BATH — A member of Bath Iron Works’ largest union was knocked to the ground by a slow-moving vehicle Wednesday evening while picketing.

According to Bath Deputy Police chief Andy Booth, the vehicle was attempting to exit the shipyard through the south gate on Washington Street around 10 p.m. Wednesday when picketers holding signs surrounded the car. The car edged forward, striking one picketer, who was knocked down. No one was injured.

The incident is under investigation, and police declined to release the identities of those involved.

Members of Local S6, which represents 4,300 of BIW’s 6,700 employees, voted to strike last weekend after contract negotiations floundered.

Booth said police weren’t stationed at the south gate and union supervisors weren’t present, but a four-second video of the confrontation surfaced on Facebook Thursday morning.

“It doesn’t look intentional, but the district attorney is investigating,” said Booth. “I don’t expect criminal charges. The picketers violated their own picketing rules by harassing the vehicle.”

On Sunday, the day before the strike began, union officials issued a list of 24 rules members must obey while on the picket line.

“Certain conduct … works against our goal of a positive strike, can have serious financial consequences and will not be tolerated,” union officials wrote to members.

One rule prohibits picketers from obstructing entrances or exits of the premises, and states: “Do not interfere with, or swarm, persons or vehicles entering or leaving the job.”

The union’s rules also prohibit picketers from photographing or recording people entering or leaving the shipyard.

Booth said there have been some close calls when protesters get too close to cars trying to enter or leave the shipyard since the strike began early Monday morning.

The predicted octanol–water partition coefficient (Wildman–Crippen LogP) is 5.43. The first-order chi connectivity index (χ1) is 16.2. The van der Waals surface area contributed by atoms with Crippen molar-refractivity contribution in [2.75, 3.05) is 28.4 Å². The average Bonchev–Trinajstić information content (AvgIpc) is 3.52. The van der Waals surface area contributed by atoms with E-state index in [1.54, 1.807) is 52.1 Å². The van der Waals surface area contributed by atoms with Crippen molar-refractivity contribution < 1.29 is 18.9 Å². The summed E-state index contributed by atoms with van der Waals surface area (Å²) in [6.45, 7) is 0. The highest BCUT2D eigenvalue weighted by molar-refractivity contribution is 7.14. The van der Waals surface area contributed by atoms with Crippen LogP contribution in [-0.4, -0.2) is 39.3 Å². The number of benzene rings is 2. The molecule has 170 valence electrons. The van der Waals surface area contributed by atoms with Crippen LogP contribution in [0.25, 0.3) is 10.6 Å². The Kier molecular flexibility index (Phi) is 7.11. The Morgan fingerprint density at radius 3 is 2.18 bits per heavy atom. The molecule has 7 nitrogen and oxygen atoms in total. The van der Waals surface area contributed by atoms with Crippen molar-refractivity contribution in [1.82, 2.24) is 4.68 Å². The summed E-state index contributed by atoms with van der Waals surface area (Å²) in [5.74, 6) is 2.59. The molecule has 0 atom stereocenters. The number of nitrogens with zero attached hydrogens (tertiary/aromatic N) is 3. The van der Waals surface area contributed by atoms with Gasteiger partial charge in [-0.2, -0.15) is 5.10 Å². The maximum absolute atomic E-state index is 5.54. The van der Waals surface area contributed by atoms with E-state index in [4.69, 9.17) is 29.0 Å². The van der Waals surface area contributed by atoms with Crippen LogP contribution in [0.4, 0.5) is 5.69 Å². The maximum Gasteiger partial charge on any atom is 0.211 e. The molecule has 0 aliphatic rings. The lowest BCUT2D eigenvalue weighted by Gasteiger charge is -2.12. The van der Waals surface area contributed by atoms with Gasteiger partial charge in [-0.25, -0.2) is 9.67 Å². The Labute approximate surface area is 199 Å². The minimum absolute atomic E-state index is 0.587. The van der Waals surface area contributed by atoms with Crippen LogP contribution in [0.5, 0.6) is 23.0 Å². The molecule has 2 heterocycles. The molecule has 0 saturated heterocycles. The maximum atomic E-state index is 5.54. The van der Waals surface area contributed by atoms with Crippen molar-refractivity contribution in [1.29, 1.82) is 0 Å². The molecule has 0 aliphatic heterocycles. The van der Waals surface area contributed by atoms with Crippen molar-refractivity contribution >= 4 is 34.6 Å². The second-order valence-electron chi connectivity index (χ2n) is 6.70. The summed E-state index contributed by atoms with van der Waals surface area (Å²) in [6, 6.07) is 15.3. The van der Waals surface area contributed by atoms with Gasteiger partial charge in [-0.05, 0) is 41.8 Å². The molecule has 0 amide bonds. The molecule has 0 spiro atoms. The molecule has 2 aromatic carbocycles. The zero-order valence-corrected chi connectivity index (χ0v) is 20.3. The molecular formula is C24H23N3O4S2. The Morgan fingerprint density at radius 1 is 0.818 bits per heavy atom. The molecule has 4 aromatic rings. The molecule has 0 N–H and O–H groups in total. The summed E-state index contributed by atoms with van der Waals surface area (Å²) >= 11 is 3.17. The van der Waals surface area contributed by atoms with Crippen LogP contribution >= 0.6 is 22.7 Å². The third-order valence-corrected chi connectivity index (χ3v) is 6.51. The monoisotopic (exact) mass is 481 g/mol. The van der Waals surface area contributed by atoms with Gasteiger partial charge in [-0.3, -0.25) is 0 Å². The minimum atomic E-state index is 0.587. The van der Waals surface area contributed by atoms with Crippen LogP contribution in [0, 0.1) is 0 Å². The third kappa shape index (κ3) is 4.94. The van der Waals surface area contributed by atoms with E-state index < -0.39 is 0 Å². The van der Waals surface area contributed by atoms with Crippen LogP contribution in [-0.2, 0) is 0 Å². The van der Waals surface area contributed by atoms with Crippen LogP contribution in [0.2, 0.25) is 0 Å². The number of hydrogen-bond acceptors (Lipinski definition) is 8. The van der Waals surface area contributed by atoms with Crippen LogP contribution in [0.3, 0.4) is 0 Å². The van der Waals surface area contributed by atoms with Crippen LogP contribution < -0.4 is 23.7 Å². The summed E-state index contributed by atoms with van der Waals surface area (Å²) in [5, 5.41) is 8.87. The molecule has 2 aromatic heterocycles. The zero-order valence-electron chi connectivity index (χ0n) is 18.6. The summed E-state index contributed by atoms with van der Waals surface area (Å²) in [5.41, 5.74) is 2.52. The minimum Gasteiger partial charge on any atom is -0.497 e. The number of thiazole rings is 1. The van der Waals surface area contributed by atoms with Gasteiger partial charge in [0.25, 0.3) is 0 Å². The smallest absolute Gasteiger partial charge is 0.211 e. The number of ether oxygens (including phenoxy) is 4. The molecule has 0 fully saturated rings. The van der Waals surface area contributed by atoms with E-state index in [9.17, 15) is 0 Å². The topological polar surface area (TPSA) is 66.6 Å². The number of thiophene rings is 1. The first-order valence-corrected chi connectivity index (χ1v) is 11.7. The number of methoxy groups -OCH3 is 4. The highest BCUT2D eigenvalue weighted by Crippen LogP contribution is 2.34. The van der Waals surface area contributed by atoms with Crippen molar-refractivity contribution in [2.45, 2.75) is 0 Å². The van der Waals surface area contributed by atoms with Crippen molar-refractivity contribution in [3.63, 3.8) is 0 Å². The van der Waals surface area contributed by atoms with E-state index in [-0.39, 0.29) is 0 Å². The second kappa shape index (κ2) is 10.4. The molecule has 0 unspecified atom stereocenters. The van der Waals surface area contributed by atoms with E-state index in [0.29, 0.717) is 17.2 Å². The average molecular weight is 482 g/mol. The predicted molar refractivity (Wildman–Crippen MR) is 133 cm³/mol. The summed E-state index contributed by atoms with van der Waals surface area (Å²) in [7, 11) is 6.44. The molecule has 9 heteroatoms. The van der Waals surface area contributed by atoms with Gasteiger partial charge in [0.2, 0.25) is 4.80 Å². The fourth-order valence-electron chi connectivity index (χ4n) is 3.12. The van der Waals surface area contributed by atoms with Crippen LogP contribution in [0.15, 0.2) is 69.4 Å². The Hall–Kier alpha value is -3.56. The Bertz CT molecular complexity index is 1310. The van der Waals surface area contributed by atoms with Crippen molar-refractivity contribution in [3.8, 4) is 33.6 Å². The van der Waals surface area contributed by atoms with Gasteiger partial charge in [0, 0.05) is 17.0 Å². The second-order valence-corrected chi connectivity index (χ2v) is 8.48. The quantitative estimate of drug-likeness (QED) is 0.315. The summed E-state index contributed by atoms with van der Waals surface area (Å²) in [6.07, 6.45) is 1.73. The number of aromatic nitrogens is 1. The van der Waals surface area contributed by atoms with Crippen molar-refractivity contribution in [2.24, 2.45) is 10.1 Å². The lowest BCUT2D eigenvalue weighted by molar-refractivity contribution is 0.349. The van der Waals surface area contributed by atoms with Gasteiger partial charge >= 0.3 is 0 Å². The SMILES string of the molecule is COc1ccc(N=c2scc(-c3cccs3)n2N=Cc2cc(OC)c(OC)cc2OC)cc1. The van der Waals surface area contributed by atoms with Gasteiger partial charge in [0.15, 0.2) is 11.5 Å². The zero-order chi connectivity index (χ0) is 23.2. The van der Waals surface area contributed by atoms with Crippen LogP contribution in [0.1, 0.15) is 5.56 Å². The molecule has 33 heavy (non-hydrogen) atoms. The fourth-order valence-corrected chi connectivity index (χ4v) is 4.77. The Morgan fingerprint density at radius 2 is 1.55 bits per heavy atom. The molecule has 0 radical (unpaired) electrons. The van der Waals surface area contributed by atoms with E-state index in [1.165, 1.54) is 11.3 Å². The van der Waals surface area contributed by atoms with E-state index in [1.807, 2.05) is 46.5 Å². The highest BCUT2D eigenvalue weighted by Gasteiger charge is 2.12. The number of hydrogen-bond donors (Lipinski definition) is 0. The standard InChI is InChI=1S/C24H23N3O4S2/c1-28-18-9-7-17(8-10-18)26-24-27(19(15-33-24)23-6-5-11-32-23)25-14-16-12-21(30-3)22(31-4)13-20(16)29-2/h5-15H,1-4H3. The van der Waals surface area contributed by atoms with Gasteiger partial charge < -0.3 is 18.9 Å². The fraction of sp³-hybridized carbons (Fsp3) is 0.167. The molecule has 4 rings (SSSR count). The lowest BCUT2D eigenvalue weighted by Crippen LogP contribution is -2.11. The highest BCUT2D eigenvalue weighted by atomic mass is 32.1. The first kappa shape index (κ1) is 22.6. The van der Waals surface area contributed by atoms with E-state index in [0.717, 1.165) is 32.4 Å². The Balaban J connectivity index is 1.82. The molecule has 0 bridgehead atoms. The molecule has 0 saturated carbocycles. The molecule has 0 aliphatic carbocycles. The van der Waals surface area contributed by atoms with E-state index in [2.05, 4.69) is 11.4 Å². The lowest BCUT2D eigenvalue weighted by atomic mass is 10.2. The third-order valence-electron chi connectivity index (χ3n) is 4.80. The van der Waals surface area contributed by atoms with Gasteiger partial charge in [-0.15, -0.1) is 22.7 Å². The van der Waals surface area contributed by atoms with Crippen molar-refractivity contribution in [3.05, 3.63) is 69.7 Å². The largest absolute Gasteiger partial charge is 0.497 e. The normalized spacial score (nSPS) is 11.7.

“I’m meeting with union leadership daily to address these concerns,” he said.

Both state and local police try to control the groups of union members who gather in front of the shipyard’s gates, but Booth said it’s difficult for officers because “you get a new group of picketers every four hours.”

Local S6 union members must picket for at least four hours to receive a $150 stipend from the union.

Booth said the strike has been otherwise peaceful. Some locals have filed noise complaints, and police issued a ticket after someone did a burnout on Washington Street in front of picketers. Booth said officers are issuing warnings to people making excessive noise with their vehicles, such as honking their horns continuously from the south entrance to the north entrance of the shipyard.

“We’re fine if people want to honk in solidarity, play music and shout,” Booth said Tuesday. “We’re not trying to stop picketers from expressing their first amendment rights. … If the noise is reasonable, we don’t have a problem with it, but once it gets unreasonable, we have a duty to uphold the state law for the rest of the citizens of Bath.”

Both BIW and Local S6 leadership did not return requests for comment Thursday.

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